Selig as owner of the Brewers with help of the gang of 6 forced Fay Vincent, the last independent Commissioner, out and assumed the role of acting commissioner himself.  For the next six years Selig wore two hats, baseball owner and commissioner until in 1998 baseball confirmed him as commissioner and he turned the Brewers over to his daughter and son-in-law.  Six years after that the Brewers were sold and Selig’s son-in-law Laurel Prieb was hired as an executive by MLB.  In the 35 years that Selig and family owned the Brewers they made the playoffs twice and in the final twelve years finished under .500 every year.  An argument could be made either way as to whether Selig was as bad a commissioner as he was a baseball executive.  Both sides would be right.

September eleventh resonates with  everyone.  But for some the scars are still visible in the unfinished resurrection of the fallen World Trade Center, in the tears of loved one left behind and in the children.  The NY Mets wore the caps of the first responders in the first game after 9/11/01 against the Braves at Shea Stadium on Sept. 21/ 2001.

On September 11, 2001, 3,051 innocent people died at the hands of Osama bin Laden and his death squad.  403 of them were first responders who died trying to save lives.  184 died in a field in Shanksville, PA., the final resting place of Flight 93, where the final words were “Lets Roll”.  The courage and patriotism on that plane destined to hit the Capital Building can never be surpassed.  I think of that day and I get a knot in my chest, and Selig sees dollar signs.  Not only the worst commissioner, but a soulless commissioner.

Posted on: August 13, 2011 6:52 pm
Edited on: October 5, 2011 6:45 pm
 

The NY Mets and Tomorrow

I thought that this might be entertaining.  Some players need no further comment as to their placement, with others I offer my opinion.  All the players that have made the big club this season and their status, as I see it, for 2012.

 

KEEPERS

Johan Santana, Not going anywhere with his contract and unknown status.

Jason Bay, Contract and he hasn’t played up to it.

David Wright Still has a reasonable contract and club control.  He is, even with the offensive fall off an upper echelon third baseman and has age on his side.

Jose Reyes, Extraordinary ability when healthy and one of the top players in the game at those times.  What looked like a 140 million dollar, 7 year deal has likely dialed down into a 5-6 year 90-100 M contract.  The Mets have to do what it takes and that may mean going beyond their comfort zone to ink Reyes.  The NL East is the toughest division in the NL and arguably in baseball.  The two teams in front of us have a balance of excellent pitching and hitting, with the Braves also adding quality young players like Craig Kimbrel and Freddie Freeman.  The Nationals will become that constant threat sooner than later with Stephen Strasburg on the mend and Bryce Harper working his way up, add in others like Ryan Zimmerman, Wilson Ramos, Jordan Zimmermann, rookie 2nd baseman Espinosa and Michael Morse.  As reprehensible as I consider Jeff Loria the Marlins periodically put together unsustainable winners.  With their pitching and a new stadium opening next season, they could be willing to spend some to produce a winner.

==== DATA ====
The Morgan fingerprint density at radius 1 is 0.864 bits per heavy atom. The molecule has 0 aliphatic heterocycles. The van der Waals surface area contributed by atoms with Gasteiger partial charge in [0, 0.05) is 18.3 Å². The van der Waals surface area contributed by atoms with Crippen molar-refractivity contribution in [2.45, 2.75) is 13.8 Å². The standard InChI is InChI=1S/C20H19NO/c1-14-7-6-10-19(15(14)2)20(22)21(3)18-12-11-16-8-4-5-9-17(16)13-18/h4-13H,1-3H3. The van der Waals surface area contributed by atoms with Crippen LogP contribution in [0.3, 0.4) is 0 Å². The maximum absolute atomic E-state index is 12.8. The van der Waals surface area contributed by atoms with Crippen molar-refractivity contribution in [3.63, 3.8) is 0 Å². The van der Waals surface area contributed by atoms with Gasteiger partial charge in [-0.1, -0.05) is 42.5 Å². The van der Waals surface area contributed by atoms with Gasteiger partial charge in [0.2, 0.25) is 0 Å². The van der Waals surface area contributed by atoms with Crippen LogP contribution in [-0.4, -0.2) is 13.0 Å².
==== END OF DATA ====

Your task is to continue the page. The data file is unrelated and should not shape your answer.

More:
Reyes’ ability to drive this team and to draw fans is financially why the Wilpons will sign him.

Daniel Murphy, baseballs Philip Nolan.  There is an account of Murphy being asked by a journalist as to what was his position? Murphy responded “I hit third”.  Murphy is currently hitting .320 and fourth in the NL but will fall short of being listed among league leaders as he doesn’t have enough PAs.  Not long ago I suggested that Murphy be groomed as a catcher.  Jade reminded me of the hits on both knees and common sense filled in the rest of the blanks on what was wishful thinking.  Murphy has been in a learning curve going back to PSL 2009 when he was the new LF’r.  He will be 27 at the start of next season and perhaps revisiting the OF would be a wise move.  As the line up card would look next year Murphy would be on the bench.  The ability to play an adequate OF added to his resume of his more than adequate play at 1st  and 3rd, and his ability to play 2nd<sup> </sup> enhance his opportunities to do what he does best, step in to the batters box.  Murphy is not a free agent until 2015, but I can imagine the number of phone calls that Alderson will get over the next 3 years from all 29 other teams that will include the name Daniel Murphy.

Josh Thole is included as a keeper more of by way of backing into it as opposed to earning it.  Thole has not shown much improvement in his game offensively or defensively.  Essentially he is here because options are poor or expensive and he is young and inexpensive.

Ike Davis, Jonathon Niese, Dillon Gee, Justin Turner, Pedro Beato, Bobby Parnell.

Mike Pelfrey, probably next to Reyes there has been more words written on this board about Pelfrey than the next two players.  Pelfrey is a keeper because he will be a reasonable 5-5.5 M.  There are no better options.  He will give us 200 innings.  Slotted middle- back in the rotation he will possibly find a psychological comfort zone and exceed expectations.

 

ON THE BUBBLE